In California, the courts would generally like to create as even a split in regard to custody as possible. However, it is understood that this cannot always be the case. In particular, joint physical custody can be difficult to arrange, so it is not uncommon for the court to award sole physical custody to one parent while maintaining joint legal custody.

Q: What’s the Process for Changing Custody in California?

A: It is possible to change custody arrangements in California. Generally, this process is done through a modification of the original agreement. Don’t be fooled by the term, as a modification can include sweeping changes such as taking sole custody away from one parent and giving it to another. In order to reopen the custody ruling for a potential modification, the court must first have a reason to do so. This is typically some sort of significant change that requires consideration. It could be a change in the child, such as a dip in school performance and behavior. An issue with the custodial parent, such as the development of a drug problem, could lead to reopening. It could even be that a job change with the non-custodial parent has led to them having more ability to potentially take on shared physical custody.

Q: If You Lose Custody, Will You Still Have Visitation Rights?

A: It depends on the situation. The courts generally do not want to cut a parent out of the child’s life if it can be avoided. So, visitation may still be possible even if you’ve lost custody. Depending upon the reason that custody was lost, the court may order that any visitation must be supervised. This would occur if they felt it wasn’t in the child’s interest to spend time alone with you. If, though, the problem that led to the loss of custody is egregious enough, then it can lead to a temporary suspension of all interaction with the child or even a loss of all parental rights.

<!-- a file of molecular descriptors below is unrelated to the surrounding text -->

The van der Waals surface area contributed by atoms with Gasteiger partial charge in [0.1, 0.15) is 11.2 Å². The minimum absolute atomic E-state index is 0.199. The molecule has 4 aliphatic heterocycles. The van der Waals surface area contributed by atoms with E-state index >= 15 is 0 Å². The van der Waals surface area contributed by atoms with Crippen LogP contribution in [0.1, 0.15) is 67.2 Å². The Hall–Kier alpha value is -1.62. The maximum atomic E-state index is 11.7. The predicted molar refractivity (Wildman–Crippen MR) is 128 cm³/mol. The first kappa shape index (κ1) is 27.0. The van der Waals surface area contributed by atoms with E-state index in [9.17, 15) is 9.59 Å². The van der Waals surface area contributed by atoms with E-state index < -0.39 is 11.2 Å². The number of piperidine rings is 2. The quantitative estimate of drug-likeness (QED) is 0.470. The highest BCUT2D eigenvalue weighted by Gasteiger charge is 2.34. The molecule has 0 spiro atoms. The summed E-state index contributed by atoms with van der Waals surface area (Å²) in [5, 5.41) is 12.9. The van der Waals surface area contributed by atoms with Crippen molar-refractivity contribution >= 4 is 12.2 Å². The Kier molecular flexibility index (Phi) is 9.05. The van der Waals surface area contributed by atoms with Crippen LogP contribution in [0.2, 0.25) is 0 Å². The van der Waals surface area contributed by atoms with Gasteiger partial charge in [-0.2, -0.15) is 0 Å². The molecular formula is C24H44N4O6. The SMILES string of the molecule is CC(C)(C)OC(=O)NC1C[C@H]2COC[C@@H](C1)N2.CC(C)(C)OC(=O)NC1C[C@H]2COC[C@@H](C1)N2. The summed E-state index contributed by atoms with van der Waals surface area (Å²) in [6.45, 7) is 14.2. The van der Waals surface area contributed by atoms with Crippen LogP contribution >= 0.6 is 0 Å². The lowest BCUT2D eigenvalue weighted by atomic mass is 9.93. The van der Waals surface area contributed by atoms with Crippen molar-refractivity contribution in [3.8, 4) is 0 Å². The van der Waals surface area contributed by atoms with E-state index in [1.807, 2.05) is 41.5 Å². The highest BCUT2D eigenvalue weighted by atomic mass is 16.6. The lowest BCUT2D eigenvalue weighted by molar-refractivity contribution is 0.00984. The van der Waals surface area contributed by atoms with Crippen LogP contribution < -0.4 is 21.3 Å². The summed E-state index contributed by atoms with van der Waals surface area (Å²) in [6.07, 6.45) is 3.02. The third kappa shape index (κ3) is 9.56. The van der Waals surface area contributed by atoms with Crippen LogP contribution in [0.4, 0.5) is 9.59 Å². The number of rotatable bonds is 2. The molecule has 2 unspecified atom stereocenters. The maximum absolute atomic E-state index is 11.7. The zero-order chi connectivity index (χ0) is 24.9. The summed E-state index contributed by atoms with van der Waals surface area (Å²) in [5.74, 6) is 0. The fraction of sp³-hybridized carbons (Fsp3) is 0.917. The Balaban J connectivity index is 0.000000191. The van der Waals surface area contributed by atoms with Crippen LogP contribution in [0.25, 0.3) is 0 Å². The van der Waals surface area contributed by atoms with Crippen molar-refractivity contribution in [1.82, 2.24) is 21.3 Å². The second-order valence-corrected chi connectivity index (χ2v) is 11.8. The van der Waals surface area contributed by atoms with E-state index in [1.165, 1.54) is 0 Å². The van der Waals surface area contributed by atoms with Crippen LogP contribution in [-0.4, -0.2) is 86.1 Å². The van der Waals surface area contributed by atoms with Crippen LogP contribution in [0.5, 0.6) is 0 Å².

Q: What’s the Difference Between Losing Custody and Losing Parental Rights?

A: A loss of custody does not mean that a parent is still not legally recognized as the parent of the child. Generally, the non-custodial parent is still allowed visitation rights with the child, even if they may be supervised. If the concern that led to a loss of custody is temporary, it is even possible that custody may be regained at some later time. Losing parental rights means no longer being legally recognized as the child’s parent in the eyes of the state. All rights to seeing the child and having a say in their upbringing are permanently revoked.

If You Need Help With Custody, Let Us Know

Custody rulings are often the most sensitive aspect of family law. Most every parent wants what’s healthiest for their kids and also wants the opportunity to spend time with them. So, custody situations, particularly if they involve one parent losing some level of custody, can be intense. It can be helpful, though, if you have an experienced lawyer ready to represent you and fight for your interests and for your child. If you need help with a custody situation, contact us today at Bickford Blado & Botros.



Feel Free to Contact Our Office with Any Questions


Contact Information